View Photo Gallery: We’ve taken a look at some of the nation’s big givers. Some of them you may know — others you may not.

Warren Buffett, widely acknowledged as one of the world’s most savvy investors, has famously avoided any investment in the high-tech sector, preferring instead to invest in stodgy industrial companies with more predictable earnings. That appeared to change, when, on Nov. 14, Buffett acknowledged that he had been steadily accumulating $10 billion in IBM stock throughout the year, giving him a more than 5-percent stake in the company and also making him one of the biggest investors in IBM. Experts lauded the move as Buffett’s first-ever technology investment, yet IBM only derives a relatively tiny sliver of its revenue from technology and software. So was there something else behind Buffett’s investment that we’re missing?

Under its Smarter Planet initiative, IBM has extensively built out its ability to use digital technology solutions to modernize national infrastructure. They can help save energy through smart grid technologies, reduce traffic congestion in urban areas via digital sensors and deliver better public services by re-thinking infrastructure. One of the showcase projects on the Smarter Planet Web site, in fact, looks at how IBM re-imagined the underground water system in Washington, DC.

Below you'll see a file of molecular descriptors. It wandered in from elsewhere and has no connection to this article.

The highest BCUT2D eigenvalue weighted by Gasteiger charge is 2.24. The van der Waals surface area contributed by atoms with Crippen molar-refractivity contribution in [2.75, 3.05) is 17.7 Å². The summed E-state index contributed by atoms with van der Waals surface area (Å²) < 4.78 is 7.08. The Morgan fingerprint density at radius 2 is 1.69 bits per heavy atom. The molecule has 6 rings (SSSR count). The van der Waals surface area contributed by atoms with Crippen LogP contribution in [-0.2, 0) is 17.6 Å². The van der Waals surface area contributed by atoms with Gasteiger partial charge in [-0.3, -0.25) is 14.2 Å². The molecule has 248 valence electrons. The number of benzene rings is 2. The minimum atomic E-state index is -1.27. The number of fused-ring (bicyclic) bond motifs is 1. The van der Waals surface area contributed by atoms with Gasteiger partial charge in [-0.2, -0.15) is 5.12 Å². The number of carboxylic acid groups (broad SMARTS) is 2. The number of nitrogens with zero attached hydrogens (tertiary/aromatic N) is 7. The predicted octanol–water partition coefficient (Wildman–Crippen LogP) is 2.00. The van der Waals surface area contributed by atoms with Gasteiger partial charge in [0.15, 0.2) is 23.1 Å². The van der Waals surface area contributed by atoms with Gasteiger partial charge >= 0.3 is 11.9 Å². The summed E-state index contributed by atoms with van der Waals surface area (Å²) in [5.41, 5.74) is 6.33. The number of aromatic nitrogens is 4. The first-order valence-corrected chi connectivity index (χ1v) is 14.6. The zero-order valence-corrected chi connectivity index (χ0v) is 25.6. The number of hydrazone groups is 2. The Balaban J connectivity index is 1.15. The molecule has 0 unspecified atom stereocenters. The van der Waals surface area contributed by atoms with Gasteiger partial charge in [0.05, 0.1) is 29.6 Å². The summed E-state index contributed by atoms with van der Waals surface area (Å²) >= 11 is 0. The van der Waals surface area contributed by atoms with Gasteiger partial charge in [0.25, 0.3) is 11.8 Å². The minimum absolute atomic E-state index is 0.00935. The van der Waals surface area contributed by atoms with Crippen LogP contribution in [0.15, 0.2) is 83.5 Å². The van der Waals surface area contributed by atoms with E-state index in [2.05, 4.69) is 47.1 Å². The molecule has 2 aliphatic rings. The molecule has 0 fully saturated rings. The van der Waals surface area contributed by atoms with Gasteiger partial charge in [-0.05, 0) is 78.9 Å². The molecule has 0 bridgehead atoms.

The types of smart infrastructure solutions that companies like IBM make possible are also a big deal in rapidly-growing, emerging markets — places like China where massive urbanization efforts are placing a major strain on the nation’s infrastructure. If IBM can participate in the enormous upside of these markets without getting bogged down with the local government bureaucracy, the earnings potential is also enormous. Not surprisingly, The Economist recently called these “smart systems” “the next big thing” in the world.

Buffett likes to invest for the long haul. With IBM, he gets the chance to invest in a 100-year-old company with an impeccable track record, as well as a company uniquely positioned to profit from global growth, wherever it happens in the world. The technology aspect aside, this is classic Buffett.

The closest parallel to Buffet’s IBM investment is his $34 billion investment in the Burlington Northern Santa Fe railroad back in 2009. Railroads just a few years ago were viewed as a stodgy, less-than-glamorous area in which to invest. Yet, Buffett held true to his investment vision, choosing to view railroads as a play on the nation’s infrastructure and as a proxy for U.S economic growth. If you want to invest in the future of America, then invest in railroads. In real life, as in the board game Monopoly, railroads are valuable properties.

Buffett, of course, earned his billions and his moniker "The Oracle of Omaha" by investing in exactly the types of non-glamorous industrial companies that others ignore. He likes companies that are easy to understand and generate stable cash flows over long periods of time. IBM may not be a newfangled tech company like Google or Facebook, but it’s also a lot easier to see how investing in the future of a Smarter Planet may ultimately have a bigger impact on his investment portfolio and his legacy than investing in an Internet company forced to pivot every couple of months.

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